Iraqi Turkmen: US Memo Tells of Abductions of Kirkuk Minorities
Seized off the streets of Kirkuk or in joint U.S.-Iraqi raids, the men have been transferred secretly and in violation of Iraqi law to prisons in the Kurdish cities of Irbil and Sulaymaniyah, sometimes with the knowledge of U.S. forces. The detainees, including merchants, members of tribal families and soldiers, have often remained missing for months; some have been tortured, according to released prisoners and the Kirkuk police chief.
A confidential State Department cable, obtained by The Washington Post and addressed to the White House, Pentagon and U.S. Embassy in Baghdad, said the "extra-judicial detentions" were part of a "concerted and widespread initiative" by Kurdish political parties "to exercise authority in Kirkuk in an increasingly provocative manner."
The abductions have "greatly exacerbated tensions along purely ethnic lines" and endangered U.S. credibility, the nine-page cable, dated June 5, stated. "Turkmen in Kirkuk tell us they perceive a U.S. tolerance for the practice while Arabs in Kirkuk believe Coalition Forces are directly responsible."
The cable said the 116th Brigade Combat Team, which oversees security in Kirkuk, had urged Kurdish officials to end the practice. "I can tell you that the coalition forces absolutely do not condone it," Brig. Gen. Alan Gayhart, the brigade commander, said in an interview.
Kirkuk, a city of almost 1 million, is home to Iraq's most combustible mix of politics and economic power. Kurds, who are just shy of a majority in the city and are growing in number, hope to make Kirkuk and the vast oil reserves beneath it part of an autonomous Kurdistan. Arabs and Turkmens compose most of the rest of the population. They have struck an alliance to curb the ambitions of the Kurds, who have wielded increasing authority in a long-standing collaboration with their U.S. allies.
Some abductions occurred more than a year ago. But according to U.S. officials, Kirkuk police and Arab leaders, the campaign surged after the Jan. 30 elections consolidated the two main Kurdish parties' control over the Kirkuk provincial government. The two parties are the Patriotic Union of Kurdistan and the Kurdistan Democratic Party. The U.S. military said it had logged 180 cases; Arab and Turkmen politicians put the number at more than 600 and said many families feared retribution for coming forward.
U.S. and Iraqi officials, along with the State Department cable, said the campaign was being orchestrated and carried out by the Kurdish intelligence agency, known as Asayesh, and the Kurdish-led Emergency Services Unit, a 500-member anti-terrorism squad within the Kirkuk police force. Both are closely allied with the U.S. military. The intelligence agency is made up of Kurds, and the emergency unit is composed of a mixture of Kurds, Arabs and Turkmens.
The cable indicated that the problem extended to Mosul, Iraq's third-largest city and the main city in the north, and regions near the Kurdish-controlled border with Turkey.
The transfers occurred "without authority of local courts or the knowledge of Ministries of Interior or Defense in Baghdad," the State Department cable stated. U.S. military officials said judges they consulted in Kirkuk declared the practice illegal under Iraqi law.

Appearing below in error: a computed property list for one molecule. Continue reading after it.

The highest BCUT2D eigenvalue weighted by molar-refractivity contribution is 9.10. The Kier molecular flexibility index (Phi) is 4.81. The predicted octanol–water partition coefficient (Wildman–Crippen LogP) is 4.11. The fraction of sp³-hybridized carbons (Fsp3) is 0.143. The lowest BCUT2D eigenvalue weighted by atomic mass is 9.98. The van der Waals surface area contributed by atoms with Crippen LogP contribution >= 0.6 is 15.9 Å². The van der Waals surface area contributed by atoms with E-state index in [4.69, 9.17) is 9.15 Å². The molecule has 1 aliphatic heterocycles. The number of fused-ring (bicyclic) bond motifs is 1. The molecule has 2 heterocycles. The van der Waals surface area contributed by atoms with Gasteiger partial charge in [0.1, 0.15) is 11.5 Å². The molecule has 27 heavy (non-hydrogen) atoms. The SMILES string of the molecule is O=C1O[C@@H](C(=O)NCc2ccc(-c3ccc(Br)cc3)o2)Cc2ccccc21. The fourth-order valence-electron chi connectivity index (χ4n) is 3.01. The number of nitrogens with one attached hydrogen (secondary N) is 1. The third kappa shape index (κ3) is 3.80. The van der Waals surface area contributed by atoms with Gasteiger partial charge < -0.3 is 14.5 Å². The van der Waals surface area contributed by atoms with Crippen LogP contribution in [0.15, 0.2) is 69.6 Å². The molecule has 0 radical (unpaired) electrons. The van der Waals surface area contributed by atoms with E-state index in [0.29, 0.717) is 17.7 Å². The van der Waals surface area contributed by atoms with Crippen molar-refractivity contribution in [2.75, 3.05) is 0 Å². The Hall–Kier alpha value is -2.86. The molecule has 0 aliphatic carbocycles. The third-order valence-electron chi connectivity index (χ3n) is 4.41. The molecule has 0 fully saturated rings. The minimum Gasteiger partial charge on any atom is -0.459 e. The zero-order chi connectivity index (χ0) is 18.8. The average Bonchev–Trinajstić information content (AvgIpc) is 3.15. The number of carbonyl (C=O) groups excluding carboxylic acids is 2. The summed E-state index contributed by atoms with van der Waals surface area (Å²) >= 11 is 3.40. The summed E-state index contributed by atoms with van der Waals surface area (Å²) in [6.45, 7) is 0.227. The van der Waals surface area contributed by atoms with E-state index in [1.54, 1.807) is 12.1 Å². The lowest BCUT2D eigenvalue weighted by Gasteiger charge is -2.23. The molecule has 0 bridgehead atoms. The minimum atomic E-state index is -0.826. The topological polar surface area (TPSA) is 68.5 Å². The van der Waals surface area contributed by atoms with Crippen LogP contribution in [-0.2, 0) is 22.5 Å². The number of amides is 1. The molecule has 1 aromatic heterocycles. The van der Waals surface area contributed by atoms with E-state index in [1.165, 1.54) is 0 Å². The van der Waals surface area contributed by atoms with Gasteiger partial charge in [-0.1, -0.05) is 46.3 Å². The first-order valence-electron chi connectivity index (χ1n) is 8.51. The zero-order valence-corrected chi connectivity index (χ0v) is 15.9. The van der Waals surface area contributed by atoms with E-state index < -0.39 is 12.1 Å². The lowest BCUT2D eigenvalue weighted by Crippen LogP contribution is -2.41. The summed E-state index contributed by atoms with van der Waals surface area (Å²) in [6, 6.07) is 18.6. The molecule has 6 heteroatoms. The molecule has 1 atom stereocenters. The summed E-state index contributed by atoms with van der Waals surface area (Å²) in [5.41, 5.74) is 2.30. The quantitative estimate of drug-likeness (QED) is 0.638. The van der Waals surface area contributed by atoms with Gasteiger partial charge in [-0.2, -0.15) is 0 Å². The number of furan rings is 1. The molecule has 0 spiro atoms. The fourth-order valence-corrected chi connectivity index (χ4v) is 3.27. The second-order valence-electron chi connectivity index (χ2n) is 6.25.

Early on, the campaign targeted former Baath Party officials and suspected insurgents, but it has since broadened. Among those seized and secretly transferred north were car merchants, businessmen, members of tribal families, Arab soldiers and, in one case, an 87-year-old farmer with diabetes. A former fighter pilot said his interrogation in Irbil focused in part on whether he participated in the chemical weapons attack on the Kurdish city of Halabja in March 1988, in which an estimated 5,000 people died.
"I think it's about revenge," said the man, who identified himself as Abu Abdullah Jabbouri and who was released last week from the prison in Irbil.
Abdul Rahman Mustafa, the Kurdish governor of Kirkuk province, said the reports of abductions were "not true," although prisoners were often transferred to other provinces to relieve crowding. Jalal Jawhar, who heads the Patriotic Union of Kurdistan in Kirkuk, said some suspects were transferred to prisons in Irbil and Sulaymaniyah with the "complete cooperation" of the U.S. military.
"This is a normal procedure," Jawhar said.
Maj. Darren Blagburn, intelligence officer for the 116th Brigade Combat Team in Kirkuk, acknowledged that Arab and Turkmen detainees were surreptitiously transferred to Kurdish prisons without judicial oversight. He denied any U.S. role in the transfers and said they were necessary because of crowding in Kirkuk's jails.
Blagburn said he and other U.S. officers intervened with Kurdish leaders after discovering the practice nearly a month ago. He said he was "pretty sure" the practice had ended.
"We put a stop to it," Blagburn said, adding: "One of the myths is that it is spiraling out of control and nobody is doing anything about it and nobody cares. That is absolutely not true."
But across an already tense political landscape in Kirkuk, the campaign has deepened a climate of fear and intimidation.